It’s a common misconception in liberal media circles that Republicans govern solely to satisfy their wealthy donors. They do that too, but as the recent #CorkerKickback controversy reveals, they’re as motivated by financial self-interest as the president of the United States.
In his Tuesday column, the New York Times’ Paul Krugman argues that the GOP grift is even broader and deeper than the public realizes. The Tax Cuts and Jobs Act, which is expected to be signed into law as early as this week, has a 26 percent approval rating, according to the latest Monmouth University poll. While they may not grasp its particulars, most Americans understand they will ultimately be paying more to finance tax cuts for multinational corporations and the 1 percent. What they may not know is that Republican officials themselves stand to profit handsomely from this legislation.
“Raw bribery probably isn’t the issue, although insider trading based on close relationships with companies affected by legislation may be a much bigger deal than most realize,” Krugman writes. “But the revolving door is an even bigger deal. When members of Congress leave their positions, voluntarily or not, their next jobs often involve lobbying of some kind. This gives them an incentive to keep the big-money guys happy, never mind what voters think.”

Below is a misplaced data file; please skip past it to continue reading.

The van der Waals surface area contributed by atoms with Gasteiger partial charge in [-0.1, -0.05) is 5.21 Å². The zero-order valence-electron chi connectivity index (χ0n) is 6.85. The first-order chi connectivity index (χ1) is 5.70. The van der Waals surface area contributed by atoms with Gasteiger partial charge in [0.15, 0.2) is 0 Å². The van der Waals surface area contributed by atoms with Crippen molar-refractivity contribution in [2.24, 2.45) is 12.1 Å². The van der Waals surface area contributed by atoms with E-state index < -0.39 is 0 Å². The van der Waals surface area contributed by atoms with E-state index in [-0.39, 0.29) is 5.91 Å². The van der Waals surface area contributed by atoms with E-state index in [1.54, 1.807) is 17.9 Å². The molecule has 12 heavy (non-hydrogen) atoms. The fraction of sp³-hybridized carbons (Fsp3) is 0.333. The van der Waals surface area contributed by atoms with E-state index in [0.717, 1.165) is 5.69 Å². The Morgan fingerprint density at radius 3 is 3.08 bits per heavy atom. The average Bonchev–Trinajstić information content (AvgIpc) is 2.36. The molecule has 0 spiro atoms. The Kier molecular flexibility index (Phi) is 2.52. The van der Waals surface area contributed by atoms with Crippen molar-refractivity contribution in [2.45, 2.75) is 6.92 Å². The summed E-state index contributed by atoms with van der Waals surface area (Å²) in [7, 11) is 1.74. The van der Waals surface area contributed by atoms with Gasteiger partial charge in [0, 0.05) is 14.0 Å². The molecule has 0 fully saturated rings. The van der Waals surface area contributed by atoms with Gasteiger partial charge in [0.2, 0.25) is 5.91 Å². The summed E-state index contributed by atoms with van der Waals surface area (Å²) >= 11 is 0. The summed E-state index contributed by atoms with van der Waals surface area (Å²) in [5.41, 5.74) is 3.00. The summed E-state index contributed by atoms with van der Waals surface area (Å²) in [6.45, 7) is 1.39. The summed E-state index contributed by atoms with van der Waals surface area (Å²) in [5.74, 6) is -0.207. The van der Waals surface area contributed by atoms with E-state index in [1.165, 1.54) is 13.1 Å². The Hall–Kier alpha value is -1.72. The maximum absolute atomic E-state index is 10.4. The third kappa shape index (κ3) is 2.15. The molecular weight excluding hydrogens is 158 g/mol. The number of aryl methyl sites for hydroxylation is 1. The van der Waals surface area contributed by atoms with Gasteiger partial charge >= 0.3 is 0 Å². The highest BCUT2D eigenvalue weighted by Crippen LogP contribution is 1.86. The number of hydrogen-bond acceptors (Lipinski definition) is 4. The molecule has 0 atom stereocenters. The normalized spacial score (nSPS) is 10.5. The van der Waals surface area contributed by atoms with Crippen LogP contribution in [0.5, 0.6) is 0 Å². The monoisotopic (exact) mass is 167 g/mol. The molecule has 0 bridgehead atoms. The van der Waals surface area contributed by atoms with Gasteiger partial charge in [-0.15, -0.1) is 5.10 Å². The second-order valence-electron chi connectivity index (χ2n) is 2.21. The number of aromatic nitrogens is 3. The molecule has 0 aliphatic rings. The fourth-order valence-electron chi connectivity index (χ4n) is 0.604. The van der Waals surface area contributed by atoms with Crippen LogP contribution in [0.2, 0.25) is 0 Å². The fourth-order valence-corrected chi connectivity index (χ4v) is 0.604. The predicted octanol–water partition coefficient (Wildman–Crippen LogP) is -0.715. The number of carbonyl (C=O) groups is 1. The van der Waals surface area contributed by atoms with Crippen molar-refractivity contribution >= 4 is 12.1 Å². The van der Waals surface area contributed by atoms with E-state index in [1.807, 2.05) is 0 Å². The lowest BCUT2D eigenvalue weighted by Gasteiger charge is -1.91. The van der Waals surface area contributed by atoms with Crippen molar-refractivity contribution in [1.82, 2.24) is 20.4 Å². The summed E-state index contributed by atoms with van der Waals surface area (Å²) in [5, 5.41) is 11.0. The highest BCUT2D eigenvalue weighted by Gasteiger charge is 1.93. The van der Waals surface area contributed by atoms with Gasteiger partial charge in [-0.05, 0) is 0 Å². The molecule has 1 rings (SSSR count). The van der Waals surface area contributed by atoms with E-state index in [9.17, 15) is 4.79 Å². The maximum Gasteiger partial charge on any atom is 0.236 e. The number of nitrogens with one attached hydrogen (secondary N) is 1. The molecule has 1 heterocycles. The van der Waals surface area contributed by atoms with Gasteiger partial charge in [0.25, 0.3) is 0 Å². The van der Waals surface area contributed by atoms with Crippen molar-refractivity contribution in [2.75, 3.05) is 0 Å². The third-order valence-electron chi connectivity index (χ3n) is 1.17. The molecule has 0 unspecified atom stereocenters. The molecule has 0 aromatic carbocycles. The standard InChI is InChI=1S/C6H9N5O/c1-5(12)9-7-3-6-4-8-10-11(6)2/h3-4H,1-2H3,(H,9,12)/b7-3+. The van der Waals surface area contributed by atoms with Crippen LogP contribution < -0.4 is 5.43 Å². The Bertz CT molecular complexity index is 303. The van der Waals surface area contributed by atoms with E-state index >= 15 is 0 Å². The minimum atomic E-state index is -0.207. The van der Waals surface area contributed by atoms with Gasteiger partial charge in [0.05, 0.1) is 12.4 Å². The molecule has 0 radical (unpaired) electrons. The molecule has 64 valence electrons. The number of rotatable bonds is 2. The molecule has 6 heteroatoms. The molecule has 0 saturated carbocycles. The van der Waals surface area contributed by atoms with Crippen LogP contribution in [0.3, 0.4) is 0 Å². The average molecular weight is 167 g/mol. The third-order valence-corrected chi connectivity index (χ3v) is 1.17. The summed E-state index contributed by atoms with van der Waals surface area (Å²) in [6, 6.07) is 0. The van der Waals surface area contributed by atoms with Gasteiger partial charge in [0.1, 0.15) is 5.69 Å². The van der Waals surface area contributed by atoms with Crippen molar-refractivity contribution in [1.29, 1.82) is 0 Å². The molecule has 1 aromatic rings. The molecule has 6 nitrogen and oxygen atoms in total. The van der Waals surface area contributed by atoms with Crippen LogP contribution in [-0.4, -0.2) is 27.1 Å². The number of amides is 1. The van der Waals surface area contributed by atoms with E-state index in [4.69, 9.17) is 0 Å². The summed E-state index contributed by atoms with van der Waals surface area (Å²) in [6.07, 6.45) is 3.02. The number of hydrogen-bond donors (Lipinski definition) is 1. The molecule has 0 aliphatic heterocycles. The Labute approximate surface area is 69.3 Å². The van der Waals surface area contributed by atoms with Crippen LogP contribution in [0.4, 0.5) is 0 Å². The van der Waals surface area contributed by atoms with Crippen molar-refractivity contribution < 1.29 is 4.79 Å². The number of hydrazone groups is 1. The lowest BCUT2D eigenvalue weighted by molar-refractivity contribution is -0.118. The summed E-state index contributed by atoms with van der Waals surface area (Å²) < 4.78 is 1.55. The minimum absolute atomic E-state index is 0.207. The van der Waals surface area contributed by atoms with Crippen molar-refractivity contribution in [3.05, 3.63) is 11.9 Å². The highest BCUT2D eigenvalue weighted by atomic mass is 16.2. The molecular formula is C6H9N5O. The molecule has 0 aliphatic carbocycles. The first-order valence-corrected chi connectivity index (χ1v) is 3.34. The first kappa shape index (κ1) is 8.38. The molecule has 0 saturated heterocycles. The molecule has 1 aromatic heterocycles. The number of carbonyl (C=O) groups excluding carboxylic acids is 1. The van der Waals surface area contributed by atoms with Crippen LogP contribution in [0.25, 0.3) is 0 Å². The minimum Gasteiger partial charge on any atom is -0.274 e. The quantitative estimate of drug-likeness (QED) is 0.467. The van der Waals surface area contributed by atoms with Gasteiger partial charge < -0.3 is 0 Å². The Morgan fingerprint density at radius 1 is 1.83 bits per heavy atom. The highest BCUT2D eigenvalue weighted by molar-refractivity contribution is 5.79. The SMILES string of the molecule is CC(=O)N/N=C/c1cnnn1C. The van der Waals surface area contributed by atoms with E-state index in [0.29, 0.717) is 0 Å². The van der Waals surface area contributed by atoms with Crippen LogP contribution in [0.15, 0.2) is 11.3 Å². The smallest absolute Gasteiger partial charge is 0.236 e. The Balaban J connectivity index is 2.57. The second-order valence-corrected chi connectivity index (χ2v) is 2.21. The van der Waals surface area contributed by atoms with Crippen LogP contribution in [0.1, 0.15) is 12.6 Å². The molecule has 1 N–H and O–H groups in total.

The malfeasance of Sen. Bob Corker (R-TN) is even more transparent. After initially voting against the GOP tax bill, citing concerns about the trillion dollars that would be added to the deficit over the next decade, Corker abruptly reversed course last week. The Congressional Budget Office hasn’t issued a new report, so what changed?
Well, Republicans inserted a new provision into the legislation adding real estate companies to the list of “pass-through” businesses entitled to a huge tax break. The language directly benefits Donald Trump and—wait for it—Bob Corker, who owns a significant amount of income-producing property. Hence, the #CorkerKickback.
“We may never know exactly what happened with Corker,” Krugman concludes. “But there’s every reason to believe that Republicans in Congress are taking their cues from a president who openly uses his office to enrich himself. Goodbye, ideology; hello, corruption.”
Read Paul Krugman’s column at the New York Times.
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